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This Week in JAMA
March 12, 2003

This Week in JAMA

JAMA. 2003;289(10):1205. doi:10.1001/jama.289.10.1205
Homocysteine Levels and Congestive Heart Failure Risk

Elevated plasma homocysteine levels have been shown to be a risk factor for vascular disease. To study whether homocysteine levels are associated with risk of congestive heart failure, Vasan and colleagues analyzed 8-year follow-up data from adults who participated in the Framingham Heart Study during the 1979-1982 and 1986-1990 examinations and who were free of congestive heart failure or prior myocardial infarction at baseline. Plasma homocysteine levels higher than the sex-specific median value were associated with a significantly increased risk of incident heart failure in both men and women.

Article
Passive Smoking and Risk of Pediatric Dental Caries

Dental caries disproportionately affect children living in poverty. Experimental evidence suggests that environmental tobacco smoke may have a causal role in caries formation. In this analysis of data from children aged 4 to 11 years who participated in the Third National Health and Nutrition Examination Survey (1988-1994), Aligne and colleagues found that passive smoking as indicated by serum cotinine levels of 0.2 to 10 ng/mL was significantly associated with decayed and filled tooth surfaces in deciduous but not in permanent teeth.

Article
Hidden Epidemic of Chlamydial Infection in China

The prevalence of sexually transmitted diseases in China has increased rapidly during the last 2 decades. Between August 1999 and August 2000, Parish and colleaguesArticle conducted a national population-based study of Chinese adults aged 20 to 64 years to estimate the prevalence of genital chlamydial infections, which is not tracked in China's public health reporting system, and the prevalence of gonorrheal infections. The overall prevalence of chlamydial infection per 100 population was 2.1 among men and 2.6 among women; and of gonorrheal infection, 0.02 among men and 0.08 among women. Risk of chlamydial infection among men was significantly associated with unprotected sex with a commercial sex worker. The risk of chlamydial infection among women was largely associated with behaviors of their spouse or steady sexual partner. In an editorial, BeyrerArticle discusses China's current vulnerability to a widespread heterosexual HIV epidemic and interventions that target commercial sex networks.

Hand Hygiene Agents Against a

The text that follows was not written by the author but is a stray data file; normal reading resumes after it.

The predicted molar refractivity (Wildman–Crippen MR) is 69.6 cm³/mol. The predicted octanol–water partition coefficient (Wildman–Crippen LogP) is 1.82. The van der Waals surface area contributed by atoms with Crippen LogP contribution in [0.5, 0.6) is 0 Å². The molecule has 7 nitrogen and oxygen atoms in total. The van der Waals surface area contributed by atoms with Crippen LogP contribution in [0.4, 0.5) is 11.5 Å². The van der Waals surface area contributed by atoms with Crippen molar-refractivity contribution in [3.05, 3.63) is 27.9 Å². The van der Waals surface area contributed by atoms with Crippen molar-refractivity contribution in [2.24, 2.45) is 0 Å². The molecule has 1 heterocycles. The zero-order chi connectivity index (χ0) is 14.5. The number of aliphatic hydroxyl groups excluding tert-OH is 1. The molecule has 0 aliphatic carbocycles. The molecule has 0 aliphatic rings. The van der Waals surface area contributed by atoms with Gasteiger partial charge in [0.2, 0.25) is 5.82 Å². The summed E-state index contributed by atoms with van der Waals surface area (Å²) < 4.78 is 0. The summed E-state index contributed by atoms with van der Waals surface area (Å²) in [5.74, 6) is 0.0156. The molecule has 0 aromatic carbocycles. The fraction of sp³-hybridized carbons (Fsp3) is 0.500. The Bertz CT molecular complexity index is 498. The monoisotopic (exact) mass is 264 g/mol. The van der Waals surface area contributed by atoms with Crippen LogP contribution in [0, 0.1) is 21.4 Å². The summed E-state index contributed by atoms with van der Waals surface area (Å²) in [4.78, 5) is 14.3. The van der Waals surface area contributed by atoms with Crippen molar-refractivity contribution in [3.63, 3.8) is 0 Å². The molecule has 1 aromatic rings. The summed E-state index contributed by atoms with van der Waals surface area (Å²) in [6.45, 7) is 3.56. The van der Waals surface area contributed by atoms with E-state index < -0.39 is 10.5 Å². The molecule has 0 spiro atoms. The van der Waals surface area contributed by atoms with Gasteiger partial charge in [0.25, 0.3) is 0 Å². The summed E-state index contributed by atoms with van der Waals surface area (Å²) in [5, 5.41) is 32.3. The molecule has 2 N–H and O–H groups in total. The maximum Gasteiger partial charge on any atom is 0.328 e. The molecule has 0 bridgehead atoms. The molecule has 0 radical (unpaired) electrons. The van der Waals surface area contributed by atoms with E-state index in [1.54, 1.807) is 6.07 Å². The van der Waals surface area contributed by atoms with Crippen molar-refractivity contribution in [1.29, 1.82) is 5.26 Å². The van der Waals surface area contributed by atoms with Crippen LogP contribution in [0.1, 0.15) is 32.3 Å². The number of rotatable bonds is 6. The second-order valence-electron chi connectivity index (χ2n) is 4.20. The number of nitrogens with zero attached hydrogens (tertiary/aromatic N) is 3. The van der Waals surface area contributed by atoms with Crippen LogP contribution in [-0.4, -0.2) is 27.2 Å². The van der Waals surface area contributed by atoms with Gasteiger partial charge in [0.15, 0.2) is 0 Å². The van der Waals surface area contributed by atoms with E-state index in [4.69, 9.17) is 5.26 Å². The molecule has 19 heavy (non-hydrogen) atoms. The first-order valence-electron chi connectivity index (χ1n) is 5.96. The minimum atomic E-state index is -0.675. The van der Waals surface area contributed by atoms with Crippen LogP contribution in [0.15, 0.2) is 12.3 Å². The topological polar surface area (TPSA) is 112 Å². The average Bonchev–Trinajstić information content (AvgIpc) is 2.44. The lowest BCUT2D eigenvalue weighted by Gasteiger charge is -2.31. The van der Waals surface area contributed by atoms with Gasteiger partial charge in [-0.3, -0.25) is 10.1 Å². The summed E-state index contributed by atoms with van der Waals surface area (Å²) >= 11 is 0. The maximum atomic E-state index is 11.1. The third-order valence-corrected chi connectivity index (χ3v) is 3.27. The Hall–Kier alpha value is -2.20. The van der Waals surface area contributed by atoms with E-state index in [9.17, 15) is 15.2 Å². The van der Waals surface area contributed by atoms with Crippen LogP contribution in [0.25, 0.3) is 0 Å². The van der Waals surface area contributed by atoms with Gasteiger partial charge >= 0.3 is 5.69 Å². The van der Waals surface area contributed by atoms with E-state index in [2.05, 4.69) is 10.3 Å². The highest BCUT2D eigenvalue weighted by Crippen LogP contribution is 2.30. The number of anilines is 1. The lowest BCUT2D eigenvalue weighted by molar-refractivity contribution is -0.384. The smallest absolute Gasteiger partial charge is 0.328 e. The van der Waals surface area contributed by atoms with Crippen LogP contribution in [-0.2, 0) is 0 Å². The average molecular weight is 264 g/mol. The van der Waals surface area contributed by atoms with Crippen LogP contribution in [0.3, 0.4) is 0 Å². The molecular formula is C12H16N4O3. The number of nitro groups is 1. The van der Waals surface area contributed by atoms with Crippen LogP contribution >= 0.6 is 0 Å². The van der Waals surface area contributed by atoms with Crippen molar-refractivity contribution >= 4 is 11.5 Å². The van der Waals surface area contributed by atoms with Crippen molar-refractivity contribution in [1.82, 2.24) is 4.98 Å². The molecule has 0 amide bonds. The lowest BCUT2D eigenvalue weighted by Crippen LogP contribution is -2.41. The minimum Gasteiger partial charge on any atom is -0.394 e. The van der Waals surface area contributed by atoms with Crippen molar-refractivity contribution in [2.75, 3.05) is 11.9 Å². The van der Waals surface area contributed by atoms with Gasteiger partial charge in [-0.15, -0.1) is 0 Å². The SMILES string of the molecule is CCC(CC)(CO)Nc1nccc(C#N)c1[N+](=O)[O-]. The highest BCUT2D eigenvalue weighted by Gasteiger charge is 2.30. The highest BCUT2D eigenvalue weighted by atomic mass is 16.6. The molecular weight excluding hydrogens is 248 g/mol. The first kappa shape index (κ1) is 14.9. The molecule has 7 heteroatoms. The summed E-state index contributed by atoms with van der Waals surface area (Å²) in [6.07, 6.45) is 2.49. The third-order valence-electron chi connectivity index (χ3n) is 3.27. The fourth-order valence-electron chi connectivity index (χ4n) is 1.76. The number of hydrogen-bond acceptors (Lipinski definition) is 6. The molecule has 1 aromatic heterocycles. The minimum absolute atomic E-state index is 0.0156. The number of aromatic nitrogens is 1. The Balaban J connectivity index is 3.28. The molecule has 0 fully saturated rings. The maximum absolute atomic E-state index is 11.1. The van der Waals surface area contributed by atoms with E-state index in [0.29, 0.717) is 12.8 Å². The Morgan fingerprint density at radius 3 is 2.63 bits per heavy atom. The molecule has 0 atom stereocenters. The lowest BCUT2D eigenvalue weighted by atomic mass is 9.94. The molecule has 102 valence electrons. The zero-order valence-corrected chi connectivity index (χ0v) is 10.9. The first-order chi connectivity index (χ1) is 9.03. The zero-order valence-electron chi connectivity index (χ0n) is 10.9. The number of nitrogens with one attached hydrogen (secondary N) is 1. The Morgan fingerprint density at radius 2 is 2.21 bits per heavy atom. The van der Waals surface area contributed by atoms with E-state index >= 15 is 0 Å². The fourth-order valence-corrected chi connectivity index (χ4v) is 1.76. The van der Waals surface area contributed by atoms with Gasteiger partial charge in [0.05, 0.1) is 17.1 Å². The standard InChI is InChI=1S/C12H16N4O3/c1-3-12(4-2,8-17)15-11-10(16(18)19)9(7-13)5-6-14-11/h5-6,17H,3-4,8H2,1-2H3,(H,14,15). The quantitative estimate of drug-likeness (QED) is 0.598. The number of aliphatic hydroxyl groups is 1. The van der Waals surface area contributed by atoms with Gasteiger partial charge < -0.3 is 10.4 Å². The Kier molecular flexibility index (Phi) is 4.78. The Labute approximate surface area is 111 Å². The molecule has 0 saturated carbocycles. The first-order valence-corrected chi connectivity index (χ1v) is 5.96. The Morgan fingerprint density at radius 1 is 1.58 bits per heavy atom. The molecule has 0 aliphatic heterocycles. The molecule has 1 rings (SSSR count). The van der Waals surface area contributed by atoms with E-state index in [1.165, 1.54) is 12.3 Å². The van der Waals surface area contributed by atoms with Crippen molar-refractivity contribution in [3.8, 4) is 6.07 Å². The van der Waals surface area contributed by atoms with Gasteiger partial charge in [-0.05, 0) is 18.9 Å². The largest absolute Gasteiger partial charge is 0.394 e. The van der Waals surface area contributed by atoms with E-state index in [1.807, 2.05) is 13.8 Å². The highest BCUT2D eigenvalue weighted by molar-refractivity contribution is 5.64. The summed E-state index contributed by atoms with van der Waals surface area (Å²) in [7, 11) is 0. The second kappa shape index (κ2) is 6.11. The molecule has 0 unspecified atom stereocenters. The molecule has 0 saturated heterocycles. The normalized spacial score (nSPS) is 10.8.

Current guidelines for handwashing and hand antisepsis recommend hand hygiene with nonantimicrobial soap and water or with antimicrobial soap and water if exposure to Bacillus anthracis is suspected or proven, but only limited data are available on the susceptibility of B anthracis to antiseptics. Weber and colleagues used the Standard Test Method for Evaluation of the Effectiveness of Health Care Professional Handwash Formulations to evaluate the efficacy of several hand antiseptics and nonantimicrobial soap and water against B atrophaeus, a surrogate of B anthracis, at wash times of 10, 30, and 60 seconds. Handwashing for 10 seconds with nonantimicrobial soap under running water or with 2% chlorhexidine gluconate was very effective in reducing the amount of B atrophaeus spore contamination on hands. Handwashing with chlorine-containing microfiber towels was increasingly effective as wash time increased, but a waterless rub containing 61% ethyl alcohol was ineffective in eliminating B atrophaeus spores at all wash times.

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Medical News & Perspectives

Only one man died during Lewis and Clark's 8000-mile expedition across western North America. During the bicentennial of this grand enterprise, a new exhibit at the College of Physicians of Philadelphia explores the expedition's medical adventures.

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Crisis in Bench to Bedside Research

Obstacles to the translation of basic science research into clinical studiesArticle and from clinical studies into clinical practice and health decision making: analysis and call to actionArticle.

CLINICIAN'S CORNER

Scientific Review/Clinical Applications

Part 1Article of this 2-part article assesses the evidence on the efficacy of colorectal screening tests for prevention of colorectal cancer. Part 2Article summarizes available evidence to answer commonly asked clinical questions about colorectal cancer screening.

Contempo Updates

Management of conjoined twins.

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JAMA Patient Page

For your patients: Information about colon cancer screening.

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